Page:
A few events listings:
“Builders Crack: The Movie is a long lost film of rank & file union organizing amongst “self-employed” construction workers in the 1990s. The London Joint Sites Committee and their notorious fanzine, ‘Builders Crack’ waged a 13 year guerrilla war against gangster bosses in the building industry. The grassroots activists in this film led some of the most high profile unofficial industrial action, not just during the 1990s, but over the past 3 decades.
In 2020, union films are everywhere. In the 1990s, no-one was doing this stuff. Builders Crack: The Movie was groundbreaking and is part of your collective union heritage. The film screening and the Q&A session afterwards is intended to encourage a labour movement debate about union organising strategies needed to fightback against the attacks on jobs and wages that are bound to occur over the next 12 months.
Watch this space for more info about how to watch and participate in the discussion.”
Also on online events, the Alliance of Middle Eastern and North African Socialists are continuing to run their online discussion series about the Syrian revolution and related topics up until August 5th, and the ones that have already happened should now be available to watch online.
“This unique online conference starts with an international plenary and is then followed by four specific subject workshops with brilliant speakers and experts throughout the day.
10.00 – 11.30 Plenary – with international speakers on Covid-19 and the impact on workers
12.00 – 13.00 Safety reps taking the lead! – during and after Covid-19
13.30– 14.30 Fighting inequality in health and safety
15.00 – 16.00 Mental Health and Covid-19
16.30- 17.30 Toxics Out! Air pollution, just transition after Covid-19”
In workplace news more generally, the Manchester Airport blacklisting/construction dispute continues, with rank-and-file construction workers and the Blacklist Support Group holding an action at Terminal 2 this weekend. You can read more about the background to the dispute at the Siteworker blog, and see the Construction Rank and File or Blacklist Support Group on fb, or JIB Electrician and Dave Smith on twitter, for more updates as it develops.
In other workplace news, there’s a few updates from the United Voices of the World union, which has won victories on sick pay at the Ministry of Justice, sick pay, wages and safe working conditions at Ark Globe Academy, and sick pay for security guards at St. George’s University over the last month. They’re now getting ready for a massive struggle when the furlough scheme comes to an end, and are looking for people willing to get trained up to help them, as well as launching a mass consultation of their membership to decide their priorities in the months to come. The IWGB is also currently organising in a range of sectors, notably among outsourced staff at UCL, where they won some equality with directly employed staff, only to be told that this would be paid for by cutting staff hours. And the Let’s Get Rooted project have another report from the ongoing Tower Hamlets council dispute, where workers have just voted for more action.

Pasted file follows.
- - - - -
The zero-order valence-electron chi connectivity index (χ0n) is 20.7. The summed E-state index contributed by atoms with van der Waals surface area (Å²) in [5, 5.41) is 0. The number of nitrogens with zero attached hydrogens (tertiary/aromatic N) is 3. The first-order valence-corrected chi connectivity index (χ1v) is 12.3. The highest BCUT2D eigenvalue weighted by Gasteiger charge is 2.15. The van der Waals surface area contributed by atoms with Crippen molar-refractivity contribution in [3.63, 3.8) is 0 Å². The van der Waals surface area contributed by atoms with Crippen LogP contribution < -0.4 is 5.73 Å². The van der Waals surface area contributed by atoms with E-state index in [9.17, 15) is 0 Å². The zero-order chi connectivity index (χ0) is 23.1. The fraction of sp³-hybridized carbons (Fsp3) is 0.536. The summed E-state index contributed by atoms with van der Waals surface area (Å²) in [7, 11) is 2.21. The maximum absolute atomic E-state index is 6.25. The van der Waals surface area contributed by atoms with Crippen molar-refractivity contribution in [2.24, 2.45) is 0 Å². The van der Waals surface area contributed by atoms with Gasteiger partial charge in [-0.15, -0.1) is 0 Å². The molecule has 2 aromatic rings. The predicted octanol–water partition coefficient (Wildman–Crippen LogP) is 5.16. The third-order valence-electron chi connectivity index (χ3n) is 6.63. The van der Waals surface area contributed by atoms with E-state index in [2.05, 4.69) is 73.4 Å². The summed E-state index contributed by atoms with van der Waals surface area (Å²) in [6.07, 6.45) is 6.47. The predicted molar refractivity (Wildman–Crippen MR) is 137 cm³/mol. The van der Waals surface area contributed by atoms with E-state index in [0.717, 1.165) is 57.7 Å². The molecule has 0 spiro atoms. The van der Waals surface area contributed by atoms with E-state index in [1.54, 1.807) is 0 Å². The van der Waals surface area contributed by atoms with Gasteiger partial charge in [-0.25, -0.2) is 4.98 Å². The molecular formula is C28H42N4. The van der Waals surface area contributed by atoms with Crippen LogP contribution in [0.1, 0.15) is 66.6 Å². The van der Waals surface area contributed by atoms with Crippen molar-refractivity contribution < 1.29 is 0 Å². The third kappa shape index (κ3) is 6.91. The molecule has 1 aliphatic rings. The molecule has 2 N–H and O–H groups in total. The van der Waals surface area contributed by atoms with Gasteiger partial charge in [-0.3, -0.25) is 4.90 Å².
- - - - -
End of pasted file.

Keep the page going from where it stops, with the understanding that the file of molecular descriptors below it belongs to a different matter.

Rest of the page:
In international repression news, July 25th was the annual day of solidarity with antifascist prisoners, and if you didn’t do anything to mark the date I suppose it’s not too late to do something for it now. Further ahead, August 23-30th is the international week of solidarity with anarchist prisoners. As part of the preparations for that, London Anarchist Black Cross recently did an interview with Dissident Island radio, and you can read their round-up of relevant updates here. They’ve also shared the story of Siyanda Mngaza, a woman who’s just been jailed for four and a half years for defending herself from a racist attack in South Wales. Siyanda’s address is:
HMP Eastwood Park
Closing out on this subject, I’d just like to plug two important fundraisers: Eric King’s legal fund, helping to defend him against trumped-up charges after he was attacked by a guard, and the SF Bay View fundraiser, which helps to sustain an important piece of prison movement infrastructure and also serves as the welcome home fund for Keith “Malik” Washington, an imprisoned writer and organiser who’ll be taking over as editor when he gets out in a few months.
Finally, other miscellaneous updates: if you’ve never read Capital but fancy learning a bit more about it, the Anarchist Communist Group have just published the first English-language print translation of Carlo Cafiero’s Compendium of Capital, intended as an easier and more readable guide to the subject. They also have a few new stickers available to promote their “no safety, no work” campaign. And the Let’s Get Rooted blog also has a new article up on mutual aid, social reproduction and crisis in South London.